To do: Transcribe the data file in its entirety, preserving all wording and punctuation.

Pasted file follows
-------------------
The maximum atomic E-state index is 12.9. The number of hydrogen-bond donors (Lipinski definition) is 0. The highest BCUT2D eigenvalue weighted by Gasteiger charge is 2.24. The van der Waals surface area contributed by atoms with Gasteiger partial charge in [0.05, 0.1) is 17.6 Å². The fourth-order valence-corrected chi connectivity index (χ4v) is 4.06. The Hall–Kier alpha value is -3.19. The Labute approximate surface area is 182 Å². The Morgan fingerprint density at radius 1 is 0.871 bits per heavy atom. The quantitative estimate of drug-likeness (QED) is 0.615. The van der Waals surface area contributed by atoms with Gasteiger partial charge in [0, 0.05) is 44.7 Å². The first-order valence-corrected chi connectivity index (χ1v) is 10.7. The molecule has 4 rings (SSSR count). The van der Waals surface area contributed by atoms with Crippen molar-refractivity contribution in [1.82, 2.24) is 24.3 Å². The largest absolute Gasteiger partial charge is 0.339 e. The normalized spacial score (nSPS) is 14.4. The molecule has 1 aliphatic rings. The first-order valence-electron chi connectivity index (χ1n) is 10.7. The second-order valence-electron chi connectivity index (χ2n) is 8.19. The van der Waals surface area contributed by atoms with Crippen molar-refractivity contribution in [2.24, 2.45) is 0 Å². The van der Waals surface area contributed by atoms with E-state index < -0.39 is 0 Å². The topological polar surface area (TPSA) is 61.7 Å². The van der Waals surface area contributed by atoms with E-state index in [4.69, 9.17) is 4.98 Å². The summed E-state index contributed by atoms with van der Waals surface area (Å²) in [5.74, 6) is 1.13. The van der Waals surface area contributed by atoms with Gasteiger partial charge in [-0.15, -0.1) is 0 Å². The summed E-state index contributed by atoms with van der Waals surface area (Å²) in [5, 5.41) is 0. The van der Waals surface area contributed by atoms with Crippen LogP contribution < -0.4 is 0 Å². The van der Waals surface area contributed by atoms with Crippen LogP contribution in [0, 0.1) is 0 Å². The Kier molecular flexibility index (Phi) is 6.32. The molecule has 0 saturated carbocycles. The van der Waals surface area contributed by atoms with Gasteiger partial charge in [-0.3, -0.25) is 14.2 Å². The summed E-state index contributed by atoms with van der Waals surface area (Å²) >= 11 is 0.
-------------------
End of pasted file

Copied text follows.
The maximum atomic E-state index is 12.9. The number of hydrogen-bond donors (Lipinski definition) is 0. The highest BCUT2D eigenvalue weighted by Gasteiger charge is 2.24. The van der Waals surface area contributed by atoms with Gasteiger partial charge in [0.05, 0.1) is 17.6 Å². The fourth-order valence-corrected chi connectivity index (χ4v) is 4.06. The Hall–Kier alpha value is -3.19. The Labute approximate surface area is 182 Å². The Morgan fingerprint density at radius 1 is 0.871 bits per heavy atom. The quantitative estimate of drug-likeness (QED) is 0.615. The van der Waals surface area contributed by atoms with Gasteiger partial charge in [0, 0.05) is 44.7 Å². The first-order valence-corrected chi connectivity index (χ1v) is 10.7. The molecule has 4 rings (SSSR count). The van der Waals surface area contributed by atoms with Crippen molar-refractivity contribution in [1.82, 2.24) is 24.3 Å². The largest absolute Gasteiger partial charge is 0.339 e. The normalized spacial score (nSPS) is 14.4. The molecule has 1 aliphatic rings. The first-order valence-electron chi connectivity index (χ1n) is 10.7. The second-order valence-electron chi connectivity index (χ2n) is 8.19. The van der Waals surface area contributed by atoms with Crippen molar-refractivity contribution in [2.24, 2.45) is 0 Å². The van der Waals surface area contributed by atoms with E-state index < -0.39 is 0 Å². The topological polar surface area (TPSA) is 61.7 Å². The van der Waals surface area contributed by atoms with E-state index in [4.69, 9.17) is 4.98 Å². The summed E-state index contributed by atoms with van der Waals surface area (Å²) in [5.74, 6) is 1.13. The van der Waals surface area contributed by atoms with Gasteiger partial charge in [-0.15, -0.1) is 0 Å². The summed E-state index contributed by atoms with van der Waals surface area (Å²) in [5, 5.41) is 0. The van der Waals surface area contributed by atoms with Crippen LogP contribution < -0.4 is 0 Å². The van der Waals surface area contributed by atoms with Crippen LogP contribution in [0, 0.1) is 0 Å². The Kier molecular flexibility index (Phi) is 6.32. The molecule has 0 saturated carbocycles. The van der Waals surface area contributed by atoms with Gasteiger partial charge in [-0.3, -0.25) is 14.2 Å². The summed E-state index contributed by atoms with van der Waals surface area (Å²) >= 11 is 0.